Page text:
By N. Bellos
Prospects of a full economic recovery for bailout-dependent Greece now shift to the European Central Bank (ECB) and markets' sentiment, with the former tasked with determining if Greek bonds will be re-included in its Quantitative Easing (QE) stimulus program and the latter - in absolutely realistic terms - gauging the country's credit-worthiness.
The "next day" for the Greek bailout program comes after Thursday's Eurogroup meeting in Luxembourg, with the highlights of the session being the release of a 8.5-billion-euro loan tranche by European creditors - primarily the ESM - to Greece and a continuing effort to specify whatever debt relief measures for the country in the near future - if deemed necessary.
Release of the loan tranche was more-or-less expected and linked with the completion of the second review of the Greek program.
By all accounts, "specificity" over debt relief measures will come between July 27 and the end of the current bailout in August 2018.
Other prominent points of the Thursday's Eurogroup meeting confirmed that high primary budget surplus targets of 3.5 percent of GDP will continue until 2022; with a 2-percent target, on average, envisioned until far-off 2060.
The specific fiscal goal has been one of the major points of contention between the International Monetary Fund (IMF) and European creditors, primarily Germany, over the last year and a half. The Washington D.C.-based Fund has maintained that the target is unrealistic, while the Europeans want the emphasis placed on high growth rates instead of debt relief.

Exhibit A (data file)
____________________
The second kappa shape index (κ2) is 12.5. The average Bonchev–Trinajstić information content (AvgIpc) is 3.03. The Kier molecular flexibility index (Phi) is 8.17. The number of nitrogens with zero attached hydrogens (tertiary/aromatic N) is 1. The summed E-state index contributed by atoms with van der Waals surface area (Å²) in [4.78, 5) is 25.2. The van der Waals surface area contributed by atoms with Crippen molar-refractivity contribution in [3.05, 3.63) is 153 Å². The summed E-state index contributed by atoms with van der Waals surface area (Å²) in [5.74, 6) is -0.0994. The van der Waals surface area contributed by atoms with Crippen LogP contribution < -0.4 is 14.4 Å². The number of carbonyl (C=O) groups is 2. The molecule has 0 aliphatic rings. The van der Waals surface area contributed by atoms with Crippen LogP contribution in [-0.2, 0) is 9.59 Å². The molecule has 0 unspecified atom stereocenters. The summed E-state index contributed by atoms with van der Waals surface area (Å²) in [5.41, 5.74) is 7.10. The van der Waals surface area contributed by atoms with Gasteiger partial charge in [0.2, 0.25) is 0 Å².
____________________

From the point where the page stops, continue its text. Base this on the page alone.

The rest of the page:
The next general elections in Greece are scheduled for 2019, unless a snap election is declared, which means that the current government has made a commitment that will affect the next administration.
With the agreement, the possible return of the IMF to the Greek program as a lender, to the tune of two billion USD, also emerged on the horizon. Nevertheless, as per the standing IMF demand, any new lending by the Fund depends on ensuring the sustainability of the Greek debt and assuming that Athens wants the money from the IMF.
Another "highlight" of Thursday's Eurogroup is reference to a mechanism for linking debt relief with Greece's growth rate, essentially a proposal by the new French government whereby a higher growth rate precludes the need for debt write-downs, and vice-versa.
The other positive point for Athens is the possibility for an extension of bailout loan maturities by 15 years.